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Cloud empowers remote work during pandemic and beyond
A cloud-based remote work strategy enabled organizations like Priceline, TD Ameritrade and Walden University to support employee communications and maintain business continuity.
March is usually a slow time for Priceline's contact center. On March 12, 2020, however, Disney said it was closing its theme parks, and the NBA suspended its basketball season in response to the growing COVID-19 crisis sweeping across the country. Then, the online travel agency was flooded with calls.
"Our volume went up 60% over the month prior," said Jennifer Featherling, director of global contact center technology at Priceline, based in Norwalk, Conn. At the same time, Priceline decided to send employees home to work remotely, including 1,600 contact center agents.
The company had recently consolidated its contact center technology from five separate platforms to cloud-based Amazon Connect, which enabled agents to access their tools and maintain business continuity (BC).
"We absolutely would not have survived if we had not made that shift," she said. "Never once was I worried about trunking or the underlying technology; it was just: Let the people keep calling."
Featherling was one of several IT leaders who spoke at Enterprise Connect about how a cloud remote work strategy kept their businesses afloat as they navigated the uncharted waters of massive work-from-home mandates during a pandemic.
Being prepared pays off
TD Ameritrade was well positioned for the transition to remote work as the online brokerage company migrated to virtual desktops a few years ago, which enabled employees to access their desktops anywhere, according to Neal Obermeyer, senior manager for channel effectiveness at TD Ameritrade, based in Omaha, Neb.
"We basically already normalized the idea of working differently and accessing info differently, well before the pandemic came along," he said. "We were perfectly prepared for the transition to remote work."
The online broker went from 15% of employees working from home on a given day to an entirely remote workforce, he said.
Once employees settled into working at home and companies realized remote work was going to last longer than expected, they needed to adjust to new security and networking considerations.
For Featherling, her priority was addressing security for her remote agents who weren't accustomed to working from home. This involved changing some of the technology, such as how agents would log in to their work applications from home. She also had to provide modems and hotspots to agents who lacked the internet connectivity to support the contact center technology.
Organizations continue to innovate
Walden University, an online university based in Minneapolis, had to change its approach to development planning.
"Normally, it's an on-site event where we have a couple hundred team members get together for the next development cycle," said Gary Kohlheim, director of services management at the university. The teams turned to Microsoft Teams to make the on-site meeting a virtual one.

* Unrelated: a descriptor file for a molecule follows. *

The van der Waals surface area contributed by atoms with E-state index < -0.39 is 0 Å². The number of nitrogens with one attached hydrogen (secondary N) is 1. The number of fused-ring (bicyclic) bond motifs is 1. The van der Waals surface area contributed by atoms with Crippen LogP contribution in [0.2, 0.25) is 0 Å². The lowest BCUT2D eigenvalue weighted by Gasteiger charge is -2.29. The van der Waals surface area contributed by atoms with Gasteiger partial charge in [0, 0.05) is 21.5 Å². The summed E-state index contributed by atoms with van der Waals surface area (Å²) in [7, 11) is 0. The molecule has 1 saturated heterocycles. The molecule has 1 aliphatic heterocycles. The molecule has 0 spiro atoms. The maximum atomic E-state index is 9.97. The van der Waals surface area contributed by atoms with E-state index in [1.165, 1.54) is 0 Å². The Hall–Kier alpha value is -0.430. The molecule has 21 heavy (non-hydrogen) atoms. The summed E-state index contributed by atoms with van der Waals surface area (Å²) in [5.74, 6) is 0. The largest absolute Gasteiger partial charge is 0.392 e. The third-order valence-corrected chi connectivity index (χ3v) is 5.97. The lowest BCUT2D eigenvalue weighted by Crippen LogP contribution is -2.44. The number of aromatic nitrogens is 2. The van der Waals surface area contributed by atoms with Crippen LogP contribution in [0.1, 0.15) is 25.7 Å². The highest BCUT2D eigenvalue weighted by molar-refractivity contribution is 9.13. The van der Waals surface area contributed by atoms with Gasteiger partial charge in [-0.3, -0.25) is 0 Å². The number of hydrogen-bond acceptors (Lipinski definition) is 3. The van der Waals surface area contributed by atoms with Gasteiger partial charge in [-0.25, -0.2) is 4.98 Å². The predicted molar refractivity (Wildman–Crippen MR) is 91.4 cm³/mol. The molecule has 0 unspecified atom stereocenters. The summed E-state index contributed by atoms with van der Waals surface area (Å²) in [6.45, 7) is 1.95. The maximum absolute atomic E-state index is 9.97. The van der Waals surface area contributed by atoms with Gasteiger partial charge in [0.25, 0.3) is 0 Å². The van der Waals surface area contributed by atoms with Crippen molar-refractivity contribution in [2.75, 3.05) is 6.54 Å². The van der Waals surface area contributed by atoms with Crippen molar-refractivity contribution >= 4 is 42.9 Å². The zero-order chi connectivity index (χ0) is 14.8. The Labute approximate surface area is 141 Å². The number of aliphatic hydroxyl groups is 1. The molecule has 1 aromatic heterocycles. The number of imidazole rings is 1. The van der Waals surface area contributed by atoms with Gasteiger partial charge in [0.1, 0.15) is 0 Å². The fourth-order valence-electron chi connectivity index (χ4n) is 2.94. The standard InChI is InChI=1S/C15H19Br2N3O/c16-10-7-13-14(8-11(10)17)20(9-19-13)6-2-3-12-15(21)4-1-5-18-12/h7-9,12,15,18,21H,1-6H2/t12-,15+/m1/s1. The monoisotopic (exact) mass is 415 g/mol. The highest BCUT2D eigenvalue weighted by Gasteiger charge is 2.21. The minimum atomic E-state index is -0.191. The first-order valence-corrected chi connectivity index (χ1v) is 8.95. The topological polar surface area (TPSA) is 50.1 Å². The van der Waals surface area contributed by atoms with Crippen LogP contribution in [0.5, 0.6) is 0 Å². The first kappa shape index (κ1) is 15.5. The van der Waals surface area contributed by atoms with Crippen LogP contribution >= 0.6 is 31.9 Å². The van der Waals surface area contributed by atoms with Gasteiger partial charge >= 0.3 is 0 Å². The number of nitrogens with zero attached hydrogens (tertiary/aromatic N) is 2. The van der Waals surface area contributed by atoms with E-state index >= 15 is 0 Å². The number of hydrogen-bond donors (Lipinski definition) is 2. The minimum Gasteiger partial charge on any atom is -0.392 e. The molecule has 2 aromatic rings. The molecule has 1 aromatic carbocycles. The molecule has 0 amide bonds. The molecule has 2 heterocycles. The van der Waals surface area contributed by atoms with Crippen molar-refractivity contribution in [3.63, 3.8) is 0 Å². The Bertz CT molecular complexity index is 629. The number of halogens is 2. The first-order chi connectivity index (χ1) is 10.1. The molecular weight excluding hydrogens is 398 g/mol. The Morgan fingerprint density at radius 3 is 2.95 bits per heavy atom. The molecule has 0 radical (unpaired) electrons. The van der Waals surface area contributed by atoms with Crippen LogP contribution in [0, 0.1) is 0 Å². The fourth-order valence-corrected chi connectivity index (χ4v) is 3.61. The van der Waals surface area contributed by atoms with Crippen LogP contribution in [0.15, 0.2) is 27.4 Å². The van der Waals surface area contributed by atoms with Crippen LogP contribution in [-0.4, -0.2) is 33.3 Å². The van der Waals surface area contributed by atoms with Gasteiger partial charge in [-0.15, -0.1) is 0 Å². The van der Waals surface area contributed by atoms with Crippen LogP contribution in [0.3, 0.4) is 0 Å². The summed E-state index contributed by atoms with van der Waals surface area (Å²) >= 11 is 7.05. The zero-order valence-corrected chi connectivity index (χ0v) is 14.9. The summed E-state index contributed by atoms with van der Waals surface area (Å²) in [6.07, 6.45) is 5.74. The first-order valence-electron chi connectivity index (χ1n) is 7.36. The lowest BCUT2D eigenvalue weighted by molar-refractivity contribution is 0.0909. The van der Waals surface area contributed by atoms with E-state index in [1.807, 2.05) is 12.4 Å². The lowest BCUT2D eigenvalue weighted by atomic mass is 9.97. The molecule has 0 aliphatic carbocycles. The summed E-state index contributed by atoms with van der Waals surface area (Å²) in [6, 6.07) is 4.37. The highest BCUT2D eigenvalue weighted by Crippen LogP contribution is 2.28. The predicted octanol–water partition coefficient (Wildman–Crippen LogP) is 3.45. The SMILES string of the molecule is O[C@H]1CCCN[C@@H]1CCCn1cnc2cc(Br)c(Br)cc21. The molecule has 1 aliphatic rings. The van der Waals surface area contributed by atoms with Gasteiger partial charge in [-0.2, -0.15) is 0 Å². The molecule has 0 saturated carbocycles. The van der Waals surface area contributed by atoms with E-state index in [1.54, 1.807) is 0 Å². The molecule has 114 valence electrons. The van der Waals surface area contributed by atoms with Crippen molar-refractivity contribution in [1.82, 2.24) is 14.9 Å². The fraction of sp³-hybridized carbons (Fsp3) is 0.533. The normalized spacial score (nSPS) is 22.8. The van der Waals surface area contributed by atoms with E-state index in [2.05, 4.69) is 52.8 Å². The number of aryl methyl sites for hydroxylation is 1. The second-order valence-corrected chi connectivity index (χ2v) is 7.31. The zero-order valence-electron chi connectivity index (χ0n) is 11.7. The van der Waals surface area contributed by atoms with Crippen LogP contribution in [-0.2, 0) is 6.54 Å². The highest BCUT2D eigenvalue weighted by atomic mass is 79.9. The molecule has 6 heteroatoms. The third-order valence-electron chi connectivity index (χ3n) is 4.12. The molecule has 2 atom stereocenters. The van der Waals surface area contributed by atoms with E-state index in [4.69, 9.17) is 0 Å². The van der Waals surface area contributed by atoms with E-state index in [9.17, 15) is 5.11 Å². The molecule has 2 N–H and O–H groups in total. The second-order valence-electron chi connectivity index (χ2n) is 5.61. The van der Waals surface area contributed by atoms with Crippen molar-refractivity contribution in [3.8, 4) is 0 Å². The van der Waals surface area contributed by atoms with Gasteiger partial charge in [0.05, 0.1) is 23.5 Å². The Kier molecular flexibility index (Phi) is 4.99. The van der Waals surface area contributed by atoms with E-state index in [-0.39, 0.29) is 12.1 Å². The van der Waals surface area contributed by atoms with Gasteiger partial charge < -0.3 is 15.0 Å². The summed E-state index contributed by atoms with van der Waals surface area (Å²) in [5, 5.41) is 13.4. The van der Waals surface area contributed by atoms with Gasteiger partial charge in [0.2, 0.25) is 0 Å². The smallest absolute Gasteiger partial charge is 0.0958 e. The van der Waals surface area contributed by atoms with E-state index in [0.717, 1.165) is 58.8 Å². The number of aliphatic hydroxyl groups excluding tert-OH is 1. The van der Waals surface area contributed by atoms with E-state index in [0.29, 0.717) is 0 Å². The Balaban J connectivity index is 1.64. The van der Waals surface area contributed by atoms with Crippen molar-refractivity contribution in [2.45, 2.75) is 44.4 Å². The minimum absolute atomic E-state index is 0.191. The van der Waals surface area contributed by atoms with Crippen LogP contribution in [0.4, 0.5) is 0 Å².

Even with the adjustment to working from home, Kohlheim said the university was able to continue its roadmap, including the expansion of its contact center for students. For example, the university is building on its AI strategy to expand self-service for students to enable them to get information as quickly as possible with a consistent experience across communications channels.
Priceline, too, was able to launch new self-service features to automate certain types of customer calls, Featherling said. The company is also expanding messaging options that would enable customers to contact the company on the channel of their choice.
Cloud remote work in the long term
While the companies successfully maintained BC during their initial response to the pandemic, the question is whether their cloud remote work strategy is sustainable -- especially as a second wave of the virus looms.
"We knew from the beginning it had to be sustainable; we weren't sure how long this would last," Obermeyer said. TD Ameritrade does not have concrete plans to have all employees return to the office. Rather, the company is monitoring local conditions for branch locations and enabling employees to return on a volunteer basis.
He said TD Ameritrade's response to the pandemic was validation of the direction the company was going with its technology, communications and collaboration strategy.
"Because of that foundational work we had in place that made the transition to working from home so smooth, we have that same structure that will similarly service when the time is right for some of our employees to begin returning to the office," Obermeyer said.
Kohlheim said Walden University will take advantage of its cloud infrastructure over the next couple years to enable new services and build new integrations. The university is also adapting to a long-term remote workforce by virtualizing processes such as new hire onboarding and training.